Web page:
Image by Prawny from Pixabay
Somewhere in my collection of things that belonged to my mother is a scarf commemorating the coronation of Queen Elizabeth. My Scottish grandmother (who would decades later be found to be much more Irish than Scottish) had been a fan since having danced the Highland Fling for her, years before she ascended the throne. This bit of family trivia stayed with me all my life, as a distant connection to English royalty.
I wasn’t a follower, but I knew who she was, what her role was, and that she had a husband and children. I knew the Queen Mother was always nearby but was very shocked one day when I saw the Queen in the news and said “They have that wrong! That’s the Queen Mother!” Apparently, some time had passed, and I missed the death of the Queen Mother, and also the aging and graying of the Queen herself. After that realization I didn’t think much about her, other than the occasional “my grandmother danced before her before she was queen” story.
Then came Diana Spencer, and suddenly the whole world was “all up in” the royal family’s business. Every move Diana made was photographed, reported, and analyzed. And to me, there seemed to be a number of coincidences between myself and herself.
We both married older men, in fact, they are close in age, although Diana was younger than me. Our weddings took place in 1981, and our first-borns arrived in 1982; and our second-borns in 1984. I even fantasized a bit about how my daughters were the same age as the princes, and how could I get them to meet each other?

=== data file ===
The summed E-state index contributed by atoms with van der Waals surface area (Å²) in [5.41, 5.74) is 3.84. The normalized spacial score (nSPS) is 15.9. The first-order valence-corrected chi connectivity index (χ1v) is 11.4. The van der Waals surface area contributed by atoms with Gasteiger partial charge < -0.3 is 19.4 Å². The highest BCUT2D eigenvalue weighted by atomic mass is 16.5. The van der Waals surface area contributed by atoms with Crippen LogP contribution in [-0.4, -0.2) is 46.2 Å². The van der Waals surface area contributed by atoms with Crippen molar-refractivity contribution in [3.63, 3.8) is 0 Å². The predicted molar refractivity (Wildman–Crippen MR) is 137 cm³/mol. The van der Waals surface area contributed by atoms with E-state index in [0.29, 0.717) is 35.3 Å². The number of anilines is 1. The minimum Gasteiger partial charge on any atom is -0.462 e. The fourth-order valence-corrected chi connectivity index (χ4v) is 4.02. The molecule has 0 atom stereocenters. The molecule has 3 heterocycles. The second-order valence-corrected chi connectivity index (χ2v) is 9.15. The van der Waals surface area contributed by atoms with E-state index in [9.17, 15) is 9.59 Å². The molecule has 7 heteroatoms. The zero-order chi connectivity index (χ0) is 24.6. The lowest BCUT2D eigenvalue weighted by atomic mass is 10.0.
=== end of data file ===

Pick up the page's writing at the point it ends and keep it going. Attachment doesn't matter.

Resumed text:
There were dolls of Princess Di, copies of her jewelry, imitations of her clothes, and many women walking around sporting various successful and unsuccessful versions of her hairstyle. It was a media circus, maybe the most intense one to that date – coinciding with the growth of technology, 24-hour news, and the internet.
There was trouble in the palace around the same time there was trouble in my own home. Both troubles involved an older former love. Both troubles hinted that “former” was not really an accurate description. Divorce was on the table for all of us.
On August 31, 1997, my life was a mess – mid-divorce and trying to determine where my children and I would end up. I was returning from a car dealership after seeing if I could trade in my 9-year-old van for something newer. When traffic slowed in front of me, I began to change lanes and got hit. Yes, I had a car accident the same day as Princess Di. Of course, the coincidence didn’t resonate until later that night and the next day. I survived, she did not.
Months and years of questions, conspiracy theories, and rumors persisted about her death. Charles was hounded and questioned about his conduct. Her boys marched stoically behind her coffin. And the Queen fell in popularity until she finally showed that she understood her subject’s grief.
It would take a while, but Charles would re-marry, the boys would grow up and also marry. Yes, the same story at my end of the world. The Queen seemed to soften and take her grandsons under her wing. My children also sought refuge with their grandmother. But, for all of us, damage had been done. Harry and Megan would flee the royal spotlight, and to my sorrow, it appears that a distance has formed between the two princes. My mother’s heart hurts as I see the same kind of distance forming between my own children.
Of course, it’s not like we are some royalty worrying about whether we could ever sit on the throne, or what royal jewelry worn on the wrong occasion would cause a scandal. But finding myself hitting similar speedbumps in the road has sharpened my understanding of the highs and lows of life. Troubles are out there, sometimes bursting like fireworks, and there is no rhyme or reason to why one person gets burned and another does not. Whether you are responsible for just yourself or an entire country; joy, sadness, and unforeseen turns will lay on the path in front of you. Sometimes you just have to straighten your crown and manage the best you can.
Farewell, Queen Elizabeth.